NO BANNERS, NO BANDS by Robert Hayden Aloorn

NO BANNERS, NO BANDS

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KIRKUS REVIEW

This is sequel to Alcorn's No Bugles for Spies and similarly is a handful of true stories from the wartime files of the O.S.S. The author served with the O.S.S. and personally knew many of the spies and double-agents whose activities he describes. Coupled with the fact that many of these spies were killed (and that Alcorn's stories are unverifiable), the writing is so sensational and luridly graphic that only the most naive reader will swallow the book whole. The accounts of hideous torture, depravity, sexual assault and the constant flow of murders finally leaves one with a feeling stranger than non-fiction, for the author enters his stories with such relish of imagination and zest for vivid incident that it is impossible to credit his veracity. The first story, about a multi-lingual and brilliant agent who passed himself off as a deaf-mute in Paris, is fairly believable. (Despite his success, he did get killed.) But the adventures of Gina, the super double-agent who worked on the highest levels of Italian, German and American counter-intelligence, defies credulity as she passes through endless disguises and metamorphoses. Almost rhymthmically, most of the agents experience a curious sensual, idyllic lull of respite. Then some final horror overtakes them...Agent-training and O.S.S. background information is factual enough.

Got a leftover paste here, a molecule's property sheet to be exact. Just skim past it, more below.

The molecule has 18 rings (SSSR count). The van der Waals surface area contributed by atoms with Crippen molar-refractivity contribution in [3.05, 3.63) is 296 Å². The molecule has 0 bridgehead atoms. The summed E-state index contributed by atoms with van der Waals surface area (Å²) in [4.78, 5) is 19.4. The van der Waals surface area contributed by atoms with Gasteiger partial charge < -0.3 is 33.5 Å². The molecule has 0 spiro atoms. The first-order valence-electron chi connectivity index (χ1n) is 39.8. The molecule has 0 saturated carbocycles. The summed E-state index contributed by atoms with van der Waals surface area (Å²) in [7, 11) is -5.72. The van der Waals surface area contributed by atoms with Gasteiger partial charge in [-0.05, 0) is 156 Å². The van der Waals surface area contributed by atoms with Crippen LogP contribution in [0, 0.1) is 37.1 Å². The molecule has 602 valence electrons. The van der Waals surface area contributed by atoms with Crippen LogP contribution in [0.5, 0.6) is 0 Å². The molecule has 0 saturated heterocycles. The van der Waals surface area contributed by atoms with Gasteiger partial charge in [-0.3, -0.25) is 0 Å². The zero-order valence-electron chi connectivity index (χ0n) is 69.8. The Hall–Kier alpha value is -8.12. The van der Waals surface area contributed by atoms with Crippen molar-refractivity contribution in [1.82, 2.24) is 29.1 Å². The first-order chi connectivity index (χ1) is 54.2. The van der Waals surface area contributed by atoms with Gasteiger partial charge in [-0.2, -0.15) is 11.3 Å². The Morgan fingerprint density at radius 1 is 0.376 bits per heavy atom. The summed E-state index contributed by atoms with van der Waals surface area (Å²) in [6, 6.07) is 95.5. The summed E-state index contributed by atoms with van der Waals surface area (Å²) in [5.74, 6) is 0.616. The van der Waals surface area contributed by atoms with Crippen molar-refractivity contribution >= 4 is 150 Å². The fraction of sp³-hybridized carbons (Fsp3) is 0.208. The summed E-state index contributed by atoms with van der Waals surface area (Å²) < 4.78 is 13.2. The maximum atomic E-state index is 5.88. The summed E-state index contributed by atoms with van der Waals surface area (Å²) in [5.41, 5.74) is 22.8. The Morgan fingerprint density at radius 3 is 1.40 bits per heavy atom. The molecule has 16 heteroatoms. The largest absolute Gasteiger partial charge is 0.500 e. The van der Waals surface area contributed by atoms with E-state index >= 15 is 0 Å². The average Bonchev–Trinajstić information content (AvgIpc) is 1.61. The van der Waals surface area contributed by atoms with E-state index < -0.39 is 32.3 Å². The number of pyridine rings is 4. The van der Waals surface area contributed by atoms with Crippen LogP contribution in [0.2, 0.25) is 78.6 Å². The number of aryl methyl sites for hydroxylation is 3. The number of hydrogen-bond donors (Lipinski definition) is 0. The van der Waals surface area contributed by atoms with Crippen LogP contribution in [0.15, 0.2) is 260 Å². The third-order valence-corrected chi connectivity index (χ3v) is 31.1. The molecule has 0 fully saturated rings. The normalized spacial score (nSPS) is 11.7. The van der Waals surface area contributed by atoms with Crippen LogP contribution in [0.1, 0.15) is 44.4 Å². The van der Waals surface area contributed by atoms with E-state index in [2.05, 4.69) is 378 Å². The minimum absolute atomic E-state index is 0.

Pub Date: Oct. 29th, 1965
Publisher: McKay